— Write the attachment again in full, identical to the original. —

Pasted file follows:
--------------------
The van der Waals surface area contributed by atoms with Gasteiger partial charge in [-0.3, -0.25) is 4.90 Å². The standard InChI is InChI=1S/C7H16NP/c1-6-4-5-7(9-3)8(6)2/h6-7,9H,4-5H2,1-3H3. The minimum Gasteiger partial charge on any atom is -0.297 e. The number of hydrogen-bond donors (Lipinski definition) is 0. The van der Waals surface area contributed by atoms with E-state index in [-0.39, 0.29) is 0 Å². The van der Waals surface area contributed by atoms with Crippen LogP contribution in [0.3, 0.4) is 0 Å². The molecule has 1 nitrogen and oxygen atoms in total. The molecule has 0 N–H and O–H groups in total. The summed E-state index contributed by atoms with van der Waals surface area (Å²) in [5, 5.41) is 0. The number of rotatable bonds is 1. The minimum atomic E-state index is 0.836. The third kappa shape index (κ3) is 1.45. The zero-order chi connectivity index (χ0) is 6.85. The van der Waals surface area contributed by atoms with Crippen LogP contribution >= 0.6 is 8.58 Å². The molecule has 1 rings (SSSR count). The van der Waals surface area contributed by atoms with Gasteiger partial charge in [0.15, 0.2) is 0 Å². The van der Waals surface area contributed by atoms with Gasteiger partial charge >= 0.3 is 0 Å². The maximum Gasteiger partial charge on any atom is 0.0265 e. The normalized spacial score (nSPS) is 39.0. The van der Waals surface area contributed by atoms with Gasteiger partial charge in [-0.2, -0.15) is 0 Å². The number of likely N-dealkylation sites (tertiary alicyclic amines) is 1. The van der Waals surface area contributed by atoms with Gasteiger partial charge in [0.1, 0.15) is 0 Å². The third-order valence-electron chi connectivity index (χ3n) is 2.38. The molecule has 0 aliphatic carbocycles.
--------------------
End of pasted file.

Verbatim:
The van der Waals surface area contributed by atoms with Gasteiger partial charge in [-0.3, -0.25) is 4.90 Å². The standard InChI is InChI=1S/C7H16NP/c1-6-4-5-7(9-3)8(6)2/h6-7,9H,4-5H2,1-3H3. The minimum Gasteiger partial charge on any atom is -0.297 e. The number of hydrogen-bond donors (Lipinski definition) is 0. The van der Waals surface area contributed by atoms with E-state index in [-0.39, 0.29) is 0 Å². The van der Waals surface area contributed by atoms with Crippen LogP contribution in [0.3, 0.4) is 0 Å². The molecule has 1 nitrogen and oxygen atoms in total. The molecule has 0 N–H and O–H groups in total. The summed E-state index contributed by atoms with van der Waals surface area (Å²) in [5, 5.41) is 0. The number of rotatable bonds is 1. The minimum atomic E-state index is 0.836. The third kappa shape index (κ3) is 1.45. The zero-order chi connectivity index (χ0) is 6.85. The van der Waals surface area contributed by atoms with Crippen LogP contribution >= 0.6 is 8.58 Å². The molecule has 1 rings (SSSR count). The van der Waals surface area contributed by atoms with Gasteiger partial charge in [0.15, 0.2) is 0 Å². The van der Waals surface area contributed by atoms with Gasteiger partial charge >= 0.3 is 0 Å². The maximum Gasteiger partial charge on any atom is 0.0265 e. The normalized spacial score (nSPS) is 39.0. The van der Waals surface area contributed by atoms with Gasteiger partial charge in [-0.2, -0.15) is 0 Å². The number of likely N-dealkylation sites (tertiary alicyclic amines) is 1. The van der Waals surface area contributed by atoms with Gasteiger partial charge in [0.1, 0.15) is 0 Å². The third-order valence-electron chi connectivity index (χ3n) is 2.38. The molecule has 0 aliphatic carbocycles.